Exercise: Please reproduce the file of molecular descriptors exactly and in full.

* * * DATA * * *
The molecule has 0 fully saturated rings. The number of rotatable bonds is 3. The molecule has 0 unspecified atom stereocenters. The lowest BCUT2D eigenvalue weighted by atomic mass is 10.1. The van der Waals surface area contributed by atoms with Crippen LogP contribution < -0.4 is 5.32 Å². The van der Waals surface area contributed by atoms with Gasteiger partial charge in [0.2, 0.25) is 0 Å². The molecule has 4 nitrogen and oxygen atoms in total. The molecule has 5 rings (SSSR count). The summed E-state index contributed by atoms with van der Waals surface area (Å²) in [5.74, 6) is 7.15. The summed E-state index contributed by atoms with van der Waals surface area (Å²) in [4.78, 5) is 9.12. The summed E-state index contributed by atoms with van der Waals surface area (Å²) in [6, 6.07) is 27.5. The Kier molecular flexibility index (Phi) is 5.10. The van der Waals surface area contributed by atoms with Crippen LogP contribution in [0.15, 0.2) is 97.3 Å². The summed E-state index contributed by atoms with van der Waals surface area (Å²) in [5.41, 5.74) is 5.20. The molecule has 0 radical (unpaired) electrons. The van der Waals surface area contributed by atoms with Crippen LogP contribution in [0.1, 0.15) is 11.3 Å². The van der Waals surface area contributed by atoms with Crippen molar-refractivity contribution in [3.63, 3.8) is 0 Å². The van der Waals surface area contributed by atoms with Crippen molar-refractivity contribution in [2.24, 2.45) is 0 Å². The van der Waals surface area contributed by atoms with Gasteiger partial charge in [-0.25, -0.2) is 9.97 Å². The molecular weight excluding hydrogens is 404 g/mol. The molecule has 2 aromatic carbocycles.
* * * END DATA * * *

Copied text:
The molecule has 0 fully saturated rings. The number of rotatable bonds is 3. The molecule has 0 unspecified atom stereocenters. The lowest BCUT2D eigenvalue weighted by atomic mass is 10.1. The van der Waals surface area contributed by atoms with Crippen LogP contribution < -0.4 is 5.32 Å². The van der Waals surface area contributed by atoms with Gasteiger partial charge in [0.2, 0.25) is 0 Å². The molecule has 4 nitrogen and oxygen atoms in total. The molecule has 5 rings (SSSR count). The summed E-state index contributed by atoms with van der Waals surface area (Å²) in [5.74, 6) is 7.15. The summed E-state index contributed by atoms with van der Waals surface area (Å²) in [4.78, 5) is 9.12. The summed E-state index contributed by atoms with van der Waals surface area (Å²) in [6, 6.07) is 27.5. The Kier molecular flexibility index (Phi) is 5.10. The van der Waals surface area contributed by atoms with Crippen LogP contribution in [0.15, 0.2) is 97.3 Å². The summed E-state index contributed by atoms with van der Waals surface area (Å²) in [5.41, 5.74) is 5.20. The molecule has 0 radical (unpaired) electrons. The van der Waals surface area contributed by atoms with Crippen LogP contribution in [0.1, 0.15) is 11.3 Å². The van der Waals surface area contributed by atoms with Crippen molar-refractivity contribution in [3.63, 3.8) is 0 Å². The van der Waals surface area contributed by atoms with Crippen molar-refractivity contribution in [2.24, 2.45) is 0 Å². The van der Waals surface area contributed by atoms with Gasteiger partial charge in [-0.25, -0.2) is 9.97 Å². The molecular weight excluding hydrogens is 404 g/mol. The molecule has 2 aromatic carbocycles.